Big Problems? Big Solution

Justin Taylor posted a link to a YouTube video in which Pete Du Pont gave a brief lecture on how we should tackle the “world’s biggest problems”. He said that rather than prioritizing the problems, we should be prioritizing solutions, according to how cost-effective they were. This meant that projects preventing AIDS and malnutrition should be prioritized above reducing global warming as they allow us to make a much bigger difference, for a comparatively small financial cost.

His approach seems to be common sense enough, although no doubt there will be plenty of counter-arguments from those who don’t like his suggested priority order. What interested me is that the world’s biggest problem and greatest solution were (unsurprisingly for a political / economical talk) not mentioned at all.

I am of course referring to sin and the gospel. Sin is not only our biggest problem, it also is our only problem, since it is the root of all other problems. Of course I am not saying all suffering is a direct consequence of someone’s sin (or even someone else’s). But from a Christian worldview, we can and should assert that sin is, whether implicitly or explicitly, behind all suffering and evil in the world. Because of “the Fall”, everything is broken.

But if sin is our biggest problem, then throwing money at the problems of our world isn’t going to fix anything. Thankfully we have a better solution. In economic terms, this is the most cost-effective solution imaginable! In the gospel we genuinely have good news that touches on all the problems in our world. Problems that didn’t even get a mention in the lecture such as loneliness, greed, selfishness, hatred are directly addressed by the gospel as lives are transformed and people placed in community. Even the most severe consequence of sin, our impending judgement by a righteous God, is dealt with by the gospel as we are forgiven, made righteous and given the gift of eternal and abundant life.

But does the gospel address any of the problems that were discussed in the lecture? HIV, malnutrition, poverty, global warming, all may be alleviated in some way through political and economic solutions, and this is good. But if the gospel really does address the root of all human problems, then we should expect to see it making a difference even in these areas. The church should therefore be at the forefront of addressing these issues. In part, that will be through simply giving and serving those who are needy, and encouraging governments to make wise and effective policy decisions. It is this kind of social engagement that many in the emerging church are rightly calling evangelicals back to.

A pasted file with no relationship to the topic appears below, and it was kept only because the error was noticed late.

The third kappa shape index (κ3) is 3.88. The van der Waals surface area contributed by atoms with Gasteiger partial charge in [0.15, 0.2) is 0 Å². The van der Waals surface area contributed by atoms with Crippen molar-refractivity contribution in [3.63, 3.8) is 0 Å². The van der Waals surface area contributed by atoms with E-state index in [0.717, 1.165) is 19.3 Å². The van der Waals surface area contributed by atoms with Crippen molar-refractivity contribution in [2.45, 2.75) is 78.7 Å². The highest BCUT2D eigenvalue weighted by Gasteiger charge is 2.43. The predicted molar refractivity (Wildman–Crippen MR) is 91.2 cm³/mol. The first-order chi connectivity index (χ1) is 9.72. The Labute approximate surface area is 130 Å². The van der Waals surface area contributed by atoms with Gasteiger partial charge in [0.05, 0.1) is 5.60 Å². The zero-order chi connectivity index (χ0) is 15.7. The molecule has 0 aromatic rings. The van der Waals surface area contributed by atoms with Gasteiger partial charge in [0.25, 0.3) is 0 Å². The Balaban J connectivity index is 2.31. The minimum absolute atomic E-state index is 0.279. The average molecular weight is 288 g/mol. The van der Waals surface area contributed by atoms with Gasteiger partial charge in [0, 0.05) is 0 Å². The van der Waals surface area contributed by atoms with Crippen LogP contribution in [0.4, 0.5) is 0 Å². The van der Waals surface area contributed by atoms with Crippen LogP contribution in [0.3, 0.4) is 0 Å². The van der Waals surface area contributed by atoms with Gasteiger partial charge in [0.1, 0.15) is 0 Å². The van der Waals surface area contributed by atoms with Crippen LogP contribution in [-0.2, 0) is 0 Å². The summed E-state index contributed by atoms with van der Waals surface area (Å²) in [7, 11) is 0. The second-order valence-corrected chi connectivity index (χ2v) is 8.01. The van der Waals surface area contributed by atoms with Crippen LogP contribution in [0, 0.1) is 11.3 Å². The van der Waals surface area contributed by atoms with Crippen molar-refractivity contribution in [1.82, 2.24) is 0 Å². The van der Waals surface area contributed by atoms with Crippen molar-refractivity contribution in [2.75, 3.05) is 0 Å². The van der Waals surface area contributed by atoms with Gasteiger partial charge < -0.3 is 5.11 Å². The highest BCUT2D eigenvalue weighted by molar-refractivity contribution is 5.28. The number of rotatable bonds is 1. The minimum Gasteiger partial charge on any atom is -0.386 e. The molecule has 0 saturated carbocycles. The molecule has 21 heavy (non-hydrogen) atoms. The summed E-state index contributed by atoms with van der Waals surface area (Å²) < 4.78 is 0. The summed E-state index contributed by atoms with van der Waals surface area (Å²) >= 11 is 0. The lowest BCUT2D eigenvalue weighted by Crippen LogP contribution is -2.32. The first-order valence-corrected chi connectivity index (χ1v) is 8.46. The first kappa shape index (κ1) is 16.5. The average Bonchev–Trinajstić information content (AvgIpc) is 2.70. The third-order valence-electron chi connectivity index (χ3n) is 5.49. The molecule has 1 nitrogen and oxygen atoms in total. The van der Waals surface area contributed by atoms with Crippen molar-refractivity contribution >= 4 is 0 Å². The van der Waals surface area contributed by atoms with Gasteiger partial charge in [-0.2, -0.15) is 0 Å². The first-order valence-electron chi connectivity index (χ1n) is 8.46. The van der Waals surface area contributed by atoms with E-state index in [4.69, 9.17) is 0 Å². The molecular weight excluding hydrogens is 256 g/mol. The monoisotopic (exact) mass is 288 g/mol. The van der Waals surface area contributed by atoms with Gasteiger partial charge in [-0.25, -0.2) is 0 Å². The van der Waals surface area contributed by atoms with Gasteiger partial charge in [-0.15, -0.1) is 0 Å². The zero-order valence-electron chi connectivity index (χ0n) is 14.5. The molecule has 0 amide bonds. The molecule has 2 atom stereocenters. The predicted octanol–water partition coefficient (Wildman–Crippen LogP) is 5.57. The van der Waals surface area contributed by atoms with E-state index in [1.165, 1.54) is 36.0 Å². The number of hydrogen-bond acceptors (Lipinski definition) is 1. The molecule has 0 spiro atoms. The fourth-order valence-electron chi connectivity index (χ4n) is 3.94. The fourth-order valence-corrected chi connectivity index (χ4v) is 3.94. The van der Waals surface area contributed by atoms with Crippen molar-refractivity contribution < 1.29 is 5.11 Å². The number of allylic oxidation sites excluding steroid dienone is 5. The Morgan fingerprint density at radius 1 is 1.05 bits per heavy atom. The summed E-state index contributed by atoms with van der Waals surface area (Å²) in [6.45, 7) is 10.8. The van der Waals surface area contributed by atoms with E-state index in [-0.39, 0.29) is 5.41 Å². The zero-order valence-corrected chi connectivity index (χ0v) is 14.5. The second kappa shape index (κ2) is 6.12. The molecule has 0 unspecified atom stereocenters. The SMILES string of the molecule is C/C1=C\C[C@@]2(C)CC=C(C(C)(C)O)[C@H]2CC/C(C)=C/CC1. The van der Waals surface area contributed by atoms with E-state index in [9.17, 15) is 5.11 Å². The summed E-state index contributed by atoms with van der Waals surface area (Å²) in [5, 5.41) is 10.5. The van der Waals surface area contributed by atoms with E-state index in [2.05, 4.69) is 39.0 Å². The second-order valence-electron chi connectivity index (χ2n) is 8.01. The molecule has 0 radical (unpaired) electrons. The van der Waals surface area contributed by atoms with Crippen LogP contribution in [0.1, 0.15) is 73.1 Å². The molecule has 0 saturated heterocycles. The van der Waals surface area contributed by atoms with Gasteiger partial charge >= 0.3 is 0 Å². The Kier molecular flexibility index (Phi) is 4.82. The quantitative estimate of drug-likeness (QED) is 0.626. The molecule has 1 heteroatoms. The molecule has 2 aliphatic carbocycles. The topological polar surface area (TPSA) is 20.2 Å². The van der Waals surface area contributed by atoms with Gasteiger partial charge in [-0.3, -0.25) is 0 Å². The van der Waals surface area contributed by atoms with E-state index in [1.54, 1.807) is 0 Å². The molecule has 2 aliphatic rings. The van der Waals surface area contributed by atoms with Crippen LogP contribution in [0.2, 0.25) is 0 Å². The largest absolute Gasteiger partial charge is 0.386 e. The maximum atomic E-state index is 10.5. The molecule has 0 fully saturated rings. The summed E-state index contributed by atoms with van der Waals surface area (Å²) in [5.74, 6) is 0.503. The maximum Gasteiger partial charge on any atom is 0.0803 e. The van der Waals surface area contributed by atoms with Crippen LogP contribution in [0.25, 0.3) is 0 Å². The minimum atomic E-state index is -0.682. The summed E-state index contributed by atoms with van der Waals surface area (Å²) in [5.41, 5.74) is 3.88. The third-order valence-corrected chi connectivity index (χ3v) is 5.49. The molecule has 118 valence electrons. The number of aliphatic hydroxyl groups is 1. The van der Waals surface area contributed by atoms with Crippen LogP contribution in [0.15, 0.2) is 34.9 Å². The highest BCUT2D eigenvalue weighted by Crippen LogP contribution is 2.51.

But it must go further, because the gospel is only really good news if lives are transformed. We all know that even if we could somehow make everyone healthy and wealthy, we would still have the problem of sin spoiling things for us. We also know that it is ultimately futile to try to persuade people to behave like Christians, without the Holy Spirit’s empowering.

What does this mean for the church? It means that if we really care about the problems of our world, we will want to give people the gospel, because it is the gospel that addresses not only their spiritual but physical and emotional needs. It is when lives are transformed by the gospel that we will see progress on issues such as AIDS, poverty, and even the environment.

This means that the church cannot content itself with merely lobbying politicians to do the right thing. We must freely give what we have been freely given. Even so, we must be careful. There are three ways we can short-change people with the gospel.

First we keep the gospel to ourselves, enjoying the worship, fellowship and fun of our churches. This is all too common a failing of churches and Christians of all varieties, no matter how good a talk we talk. It is not enough to expect the needy to come to us. We must go to them.

Second we reduce the gospel into a set of propositional truths, which, if believed, will indemnify us against hell, and secure our entrance into heaven. This is the over-simplified gospel that the emerging church has rightly critiqued the evangelical church for.

Third, in reaction against the purely eschatological gospel, we turn the gospel into simply being nice to people, as though it were of little relevance whether or not they come to be born again. In effect it turns the gospel into another political / economic solution. This is where I fear some in the emerging church are heading.

Jason Clark has been asking whether the emerging church is a passing fad or a paradigm shift. There are many things about it that I hope are fads that will quickly pass. But we do need a paradigm shift about the gospel. It offers more than new beliefs – it offers new life. It is not about religion but a restored relationship with God himself. This is a gospel that is worth sharing and will make a genuine difference in our world.

If we really do have the greatest solution to mankind’s greatest problem, it is time for us to unleash it on the world, proclaiming the gospel in word and deed.

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